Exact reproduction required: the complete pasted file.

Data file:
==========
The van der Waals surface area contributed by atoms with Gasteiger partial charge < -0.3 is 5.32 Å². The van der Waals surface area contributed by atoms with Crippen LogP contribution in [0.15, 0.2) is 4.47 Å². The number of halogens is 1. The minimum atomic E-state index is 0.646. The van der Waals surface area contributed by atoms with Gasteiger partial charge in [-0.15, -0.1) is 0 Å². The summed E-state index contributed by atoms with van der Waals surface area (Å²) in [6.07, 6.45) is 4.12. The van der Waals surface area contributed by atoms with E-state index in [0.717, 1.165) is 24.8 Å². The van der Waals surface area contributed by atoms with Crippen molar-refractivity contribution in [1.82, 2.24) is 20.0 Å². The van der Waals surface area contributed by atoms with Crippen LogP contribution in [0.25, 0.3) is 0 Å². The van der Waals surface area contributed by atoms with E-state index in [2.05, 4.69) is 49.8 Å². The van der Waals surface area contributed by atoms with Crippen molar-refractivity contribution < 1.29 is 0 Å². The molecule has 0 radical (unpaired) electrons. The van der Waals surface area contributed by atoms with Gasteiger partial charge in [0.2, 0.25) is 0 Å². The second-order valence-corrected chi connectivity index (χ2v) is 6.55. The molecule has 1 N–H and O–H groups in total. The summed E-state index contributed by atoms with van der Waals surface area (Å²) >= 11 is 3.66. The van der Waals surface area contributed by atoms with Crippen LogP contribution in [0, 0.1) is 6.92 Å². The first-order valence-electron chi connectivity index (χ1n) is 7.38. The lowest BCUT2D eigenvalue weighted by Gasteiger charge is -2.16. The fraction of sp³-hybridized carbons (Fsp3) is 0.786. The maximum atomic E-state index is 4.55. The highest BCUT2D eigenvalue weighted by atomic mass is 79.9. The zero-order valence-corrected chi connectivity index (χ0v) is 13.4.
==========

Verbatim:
The van der Waals surface area contributed by atoms with Gasteiger partial charge < -0.3 is 5.32 Å². The van der Waals surface area contributed by atoms with Crippen LogP contribution in [0.15, 0.2) is 4.47 Å². The number of halogens is 1. The minimum atomic E-state index is 0.646. The van der Waals surface area contributed by atoms with Gasteiger partial charge in [-0.15, -0.1) is 0 Å². The summed E-state index contributed by atoms with van der Waals surface area (Å²) in [6.07, 6.45) is 4.12. The van der Waals surface area contributed by atoms with E-state index in [0.717, 1.165) is 24.8 Å². The van der Waals surface area contributed by atoms with Crippen molar-refractivity contribution in [1.82, 2.24) is 20.0 Å². The van der Waals surface area contributed by atoms with Crippen LogP contribution in [0.25, 0.3) is 0 Å². The van der Waals surface area contributed by atoms with E-state index in [2.05, 4.69) is 49.8 Å². The van der Waals surface area contributed by atoms with Crippen molar-refractivity contribution < 1.29 is 0 Å². The molecule has 0 radical (unpaired) electrons. The van der Waals surface area contributed by atoms with Gasteiger partial charge in [0.2, 0.25) is 0 Å². The second-order valence-corrected chi connectivity index (χ2v) is 6.55. The molecule has 1 N–H and O–H groups in total. The summed E-state index contributed by atoms with van der Waals surface area (Å²) >= 11 is 3.66. The van der Waals surface area contributed by atoms with Crippen LogP contribution in [0, 0.1) is 6.92 Å². The first-order valence-electron chi connectivity index (χ1n) is 7.38. The lowest BCUT2D eigenvalue weighted by Gasteiger charge is -2.16. The fraction of sp³-hybridized carbons (Fsp3) is 0.786. The maximum atomic E-state index is 4.55. The highest BCUT2D eigenvalue weighted by atomic mass is 79.9. The zero-order valence-corrected chi connectivity index (χ0v) is 13.4.